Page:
Relational Aggression and Why Kids Engage In It

Relational Aggression, The Mean Girl Phenomenon

upset teen girl with other girls in the background
Vicky Kasala Productions/Photolibrary/Getty Images

The most insidious type of bullying that often goes unnoticed by parents and teachers is relational aggression. Sometimes referred to as emotional bullying or the mean girl phenomenon, relational aggression involves social manipulation such as:

  • excluding you from a group
  • spreading rumors
  • breaking confidences or sharing secrets
  • recruiting others to dislike you

In general, girls tend to show more relational aggression than boys, especially during the tween and teen years in fifth grade through eighth grade.

Common Signs of Relational Aggression

While the tactics used in relational aggression vary from one bully to another, here are some common behaviors to look out for:

  • talking badly about others
  • backstabbing one another
  • making fun of others for who they are, the way they dress or how they look
  • excluding and ostracizing others
  • leaving hurtful or mean messages on cell phones, social media, desks, and lockers
  • intimidating others

Why Do Girls Engage in Relational Aggression?

The top reason girls engage in relational aggression involves social status within the school. For instance, girls will use relational aggression to socially isolate someone while increasing their own social status. Any number of factors drive this behavior including everything from jealousy and a need for attention to a fear of competition.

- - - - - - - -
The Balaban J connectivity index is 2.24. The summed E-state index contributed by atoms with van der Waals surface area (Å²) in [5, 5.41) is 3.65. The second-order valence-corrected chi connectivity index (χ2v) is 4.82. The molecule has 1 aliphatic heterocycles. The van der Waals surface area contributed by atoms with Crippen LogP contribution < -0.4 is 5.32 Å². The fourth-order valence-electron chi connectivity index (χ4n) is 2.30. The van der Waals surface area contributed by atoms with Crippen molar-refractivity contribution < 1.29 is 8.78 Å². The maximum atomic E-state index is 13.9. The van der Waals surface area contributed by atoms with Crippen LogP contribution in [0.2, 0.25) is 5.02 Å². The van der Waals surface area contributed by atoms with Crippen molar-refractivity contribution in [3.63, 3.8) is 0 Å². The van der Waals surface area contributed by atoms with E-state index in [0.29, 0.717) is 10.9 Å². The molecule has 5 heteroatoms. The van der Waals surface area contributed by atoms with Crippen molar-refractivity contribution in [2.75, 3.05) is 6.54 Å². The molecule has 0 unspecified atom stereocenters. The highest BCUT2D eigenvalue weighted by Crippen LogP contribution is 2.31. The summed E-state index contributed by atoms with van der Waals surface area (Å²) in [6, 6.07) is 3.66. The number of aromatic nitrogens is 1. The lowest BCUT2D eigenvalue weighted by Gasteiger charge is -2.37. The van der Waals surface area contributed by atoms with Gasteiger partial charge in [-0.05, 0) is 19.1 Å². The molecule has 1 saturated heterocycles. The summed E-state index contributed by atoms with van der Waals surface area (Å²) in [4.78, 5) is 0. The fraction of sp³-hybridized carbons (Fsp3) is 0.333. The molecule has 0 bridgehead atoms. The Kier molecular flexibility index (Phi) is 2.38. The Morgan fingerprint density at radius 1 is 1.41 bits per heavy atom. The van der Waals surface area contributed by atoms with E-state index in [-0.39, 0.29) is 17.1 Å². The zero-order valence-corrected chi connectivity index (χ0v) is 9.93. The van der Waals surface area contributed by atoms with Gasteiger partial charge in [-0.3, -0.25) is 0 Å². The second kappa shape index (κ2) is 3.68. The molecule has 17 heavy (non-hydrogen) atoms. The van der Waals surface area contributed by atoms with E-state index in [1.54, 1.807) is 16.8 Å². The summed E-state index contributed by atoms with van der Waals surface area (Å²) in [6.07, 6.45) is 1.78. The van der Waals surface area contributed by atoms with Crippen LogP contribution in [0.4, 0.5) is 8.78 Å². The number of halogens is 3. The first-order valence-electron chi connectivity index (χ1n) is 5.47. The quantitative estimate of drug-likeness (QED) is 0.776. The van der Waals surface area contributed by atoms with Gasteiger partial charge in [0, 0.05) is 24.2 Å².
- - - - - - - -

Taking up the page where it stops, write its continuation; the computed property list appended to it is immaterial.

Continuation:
Here’s an overview of the motivating factors for relational aggression.

Relational Aggression Alleviates Boredom and Creates Excitement 

Female bullies thrive on telling a juicy story or sharing negative information.

As a result, girls will create excitement in their lives by spreading rumors, sharing secrets or telling stories. They enjoy the attention they get for knowing something others don’t know.

Peer Pressure and Relational Aggression

Some girls compromise their values or principles just to fit in with a group or to gain acceptance.

They might spread rumors or gossip in order to feel like part of the group or become more popular.

Relational Aggression and Self-Esteem 

Relational aggression is a cover-up for low self-esteem. For instance, a bully may feel insecure about her own clothes or appearance and will attack others before they have a chance to attack her.

Relational Aggression Eliminates the Competition

Many times girls will bully someone simply because they are jealous of her. Perhaps they feel she is prettier, smarter or more popular with boys. Whatever the reason, girls will often target someone to make her seem less desirable to others.

Adults Model Relational Aggression

Sometimes girls gossip and talk poorly about others because that is what they see adult women doing. Whether it is a television program, an older sister, their mother or even a group of teachers, girls often model their behavior after what is in front of them.

Emotional Effects of Relational Aggression

It’s not uncommon for parents and educators to underestimate the impact of relational aggression.

But for those on the receiving end, it is just as painful as any other type of bullying. 

Many girls report relational bullying is just as hurtful as physical aggression. In some cases, victims of emotional bullying show more signs of distress than those bullied physically. They often:

  • feel rejected, socially inept, inadequate, unattractive and unlikable
  • suffer from depression
  • contemplate suicide
  • develop low self-esteem

Continue Reading